Last Thursday, Anchorage, Alaska, experienced a 6.2 magnitude earthquake that shook the city’s buildings and residents. As a native Ohioan, it took me a moment to figure out what was happening and how to react.
Shortly after it was over and my adrenaline level had returned to normal, I went to work at one of the downtown gift shops. My boss, who lived through the infamous 1964 Good Friday earthquake, said it was the biggest one she could remember within the past few years. All throughout the day, most people in the gift shop were talking about the quake, where they were when it happened, and how they reacted.
A solid nine hours later, I went on a bike ride towards the ocean. As I was coasting down a winding hill, I caught a glimpse of the ocean and mountains silhouetted by glowing pink light as the sun set. I stopped my bike and stared. It was enchanting.
Earthquakes in the morning, stunning sunsets at night. It’s fascinating how the same piece of earth can produce one unnerving event and another awe inspiring one only a few hours apart. In fact, the very elements that produced those mountains are the same elements that factor into the occurrences of earthquakes.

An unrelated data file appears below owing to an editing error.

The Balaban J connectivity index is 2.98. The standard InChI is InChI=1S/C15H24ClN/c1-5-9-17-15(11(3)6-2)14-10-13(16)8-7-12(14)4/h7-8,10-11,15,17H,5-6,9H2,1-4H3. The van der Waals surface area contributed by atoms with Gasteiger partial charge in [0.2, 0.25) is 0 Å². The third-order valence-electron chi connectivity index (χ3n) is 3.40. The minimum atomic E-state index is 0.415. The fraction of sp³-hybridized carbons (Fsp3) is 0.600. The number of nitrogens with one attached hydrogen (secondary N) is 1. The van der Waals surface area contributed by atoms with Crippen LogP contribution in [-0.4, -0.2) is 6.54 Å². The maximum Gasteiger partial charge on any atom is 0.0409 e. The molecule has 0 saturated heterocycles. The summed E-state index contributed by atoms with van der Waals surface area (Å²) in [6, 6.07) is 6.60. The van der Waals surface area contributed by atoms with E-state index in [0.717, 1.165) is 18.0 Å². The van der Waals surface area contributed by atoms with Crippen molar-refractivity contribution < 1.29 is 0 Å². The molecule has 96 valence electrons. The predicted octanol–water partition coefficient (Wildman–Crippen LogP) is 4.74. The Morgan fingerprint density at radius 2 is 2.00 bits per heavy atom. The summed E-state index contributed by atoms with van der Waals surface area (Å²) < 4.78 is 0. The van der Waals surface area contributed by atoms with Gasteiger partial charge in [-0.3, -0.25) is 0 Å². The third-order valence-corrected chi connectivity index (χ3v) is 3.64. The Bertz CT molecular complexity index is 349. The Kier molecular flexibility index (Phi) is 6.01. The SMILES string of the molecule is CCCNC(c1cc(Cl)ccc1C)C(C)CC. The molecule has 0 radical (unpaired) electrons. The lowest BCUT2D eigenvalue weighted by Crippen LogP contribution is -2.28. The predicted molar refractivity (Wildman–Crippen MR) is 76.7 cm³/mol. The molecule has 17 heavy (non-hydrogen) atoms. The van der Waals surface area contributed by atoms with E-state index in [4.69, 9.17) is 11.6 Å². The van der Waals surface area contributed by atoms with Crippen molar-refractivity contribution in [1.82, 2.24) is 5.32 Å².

Life is earthquakes and mountains. Peaks and valleys. Ups and downs. The ripe and the ruin. However you want to describe it, there are things in life that will shake you – sometimes literally – and things that will captivate you and hold you still. The length and intensity of those things will vary, but they occupy the same space.
If you are experiencing the earthquake part of life, hold on and wait for the sunset.
[Note: This post originally appeared here.]